U.S.: PRODUCED FROM STRAW
On September 3, a joint venture company called POET-DSM Advanced Biofuels held the grand opening of its Project Liberty cellulosic ethanol plant in Emmetsburg, Iowa. The plant is the first of three commercial-scale cellulosic ethanol facilities under development in the Midwest that convert corn stover (corn cobs, leaves, husk, and stalk) into ethanol.
The 50/50 joint venture Project Liberty is owned by POET of Sioux Falls, South Dakota, and Royal DSM, a Dutch company. At full capacity, the plant will process 770 tons/day of corn stover.
While nearly all ethanol produced in the United States comes from corn starch, ethanol can also be produced from cellulosic feedstock such as wood, grasses, straw, and agricultural waste. Despite legislated mandates as part of the federal renewable fuel standard (RFS), there has been very little production of cellulosic ethanol to date. For instance, the legislated RFS target volume for 2013 was 1 billion ethanol-equivalent gallons of cellulosic biofuel, which the Environmental Protection Agency (EPA) reduced to 6 million gallons in August 2013, based on its assessment of supply capacity. Ultimately, EPA retroactively reduced this requirement to 0.81 million gallons in May of this year, after production shortfalls.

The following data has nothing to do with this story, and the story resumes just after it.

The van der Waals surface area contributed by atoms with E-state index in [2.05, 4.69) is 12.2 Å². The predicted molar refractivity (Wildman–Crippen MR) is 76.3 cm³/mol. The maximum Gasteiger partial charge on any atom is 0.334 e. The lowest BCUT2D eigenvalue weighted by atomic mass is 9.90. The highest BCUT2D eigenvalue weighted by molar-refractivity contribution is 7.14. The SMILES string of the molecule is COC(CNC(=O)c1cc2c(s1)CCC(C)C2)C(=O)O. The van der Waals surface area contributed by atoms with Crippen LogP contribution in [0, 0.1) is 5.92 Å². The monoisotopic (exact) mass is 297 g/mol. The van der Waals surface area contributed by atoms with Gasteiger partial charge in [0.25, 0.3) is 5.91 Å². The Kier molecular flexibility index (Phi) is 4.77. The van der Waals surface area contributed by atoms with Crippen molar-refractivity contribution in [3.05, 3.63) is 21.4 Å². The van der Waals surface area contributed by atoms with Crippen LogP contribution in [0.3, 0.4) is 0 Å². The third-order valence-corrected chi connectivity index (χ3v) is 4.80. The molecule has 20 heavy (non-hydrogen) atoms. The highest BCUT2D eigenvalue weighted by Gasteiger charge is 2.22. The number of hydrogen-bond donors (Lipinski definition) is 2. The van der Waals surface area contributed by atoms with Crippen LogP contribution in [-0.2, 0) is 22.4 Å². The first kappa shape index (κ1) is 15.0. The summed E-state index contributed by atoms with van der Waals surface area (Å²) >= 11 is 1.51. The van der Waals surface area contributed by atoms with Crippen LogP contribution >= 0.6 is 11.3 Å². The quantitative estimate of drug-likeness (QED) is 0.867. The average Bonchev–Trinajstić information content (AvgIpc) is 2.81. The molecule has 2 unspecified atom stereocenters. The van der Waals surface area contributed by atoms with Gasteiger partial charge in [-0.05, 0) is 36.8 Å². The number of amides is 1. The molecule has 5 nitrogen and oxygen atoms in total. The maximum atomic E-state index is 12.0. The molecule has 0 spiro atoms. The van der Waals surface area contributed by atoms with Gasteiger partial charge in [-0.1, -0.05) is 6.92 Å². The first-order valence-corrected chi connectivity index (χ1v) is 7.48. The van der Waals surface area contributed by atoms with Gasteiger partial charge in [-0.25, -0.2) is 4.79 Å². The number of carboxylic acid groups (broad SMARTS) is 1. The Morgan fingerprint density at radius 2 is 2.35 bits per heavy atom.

The three facilities now under development or beginning operations in the Midwest (including Abengoa's 25-million gallon per year facility in Hugoton, Kansas; Dupont's 30-million gallon per year facility in Nevada, Iowa; and the POET-DSM plant) offer the best near-term prospects to prove technology for producing cellulosic ethanol at a meaningful scale. These plants use a more complex process than the recently announced effort to ferment the naturally accessible sugars present in corn kernel fiber into fuel, which only recently received EPA approval as a cellulosic biofuel meeting RFS criteria. The process used by POET-DSM, enzymatic hydrolysis, has been developed over many years and is one of the best understood ways to produce cellulosic ethanol. The first global commercial-scale application of this process occurred last fall when Beta Renewables started production at its Crescentino, Italy, facility. Beta's parent, BioChemtex, plans to start up a similarly designed plant with partner GranBio in Brazil later this year.
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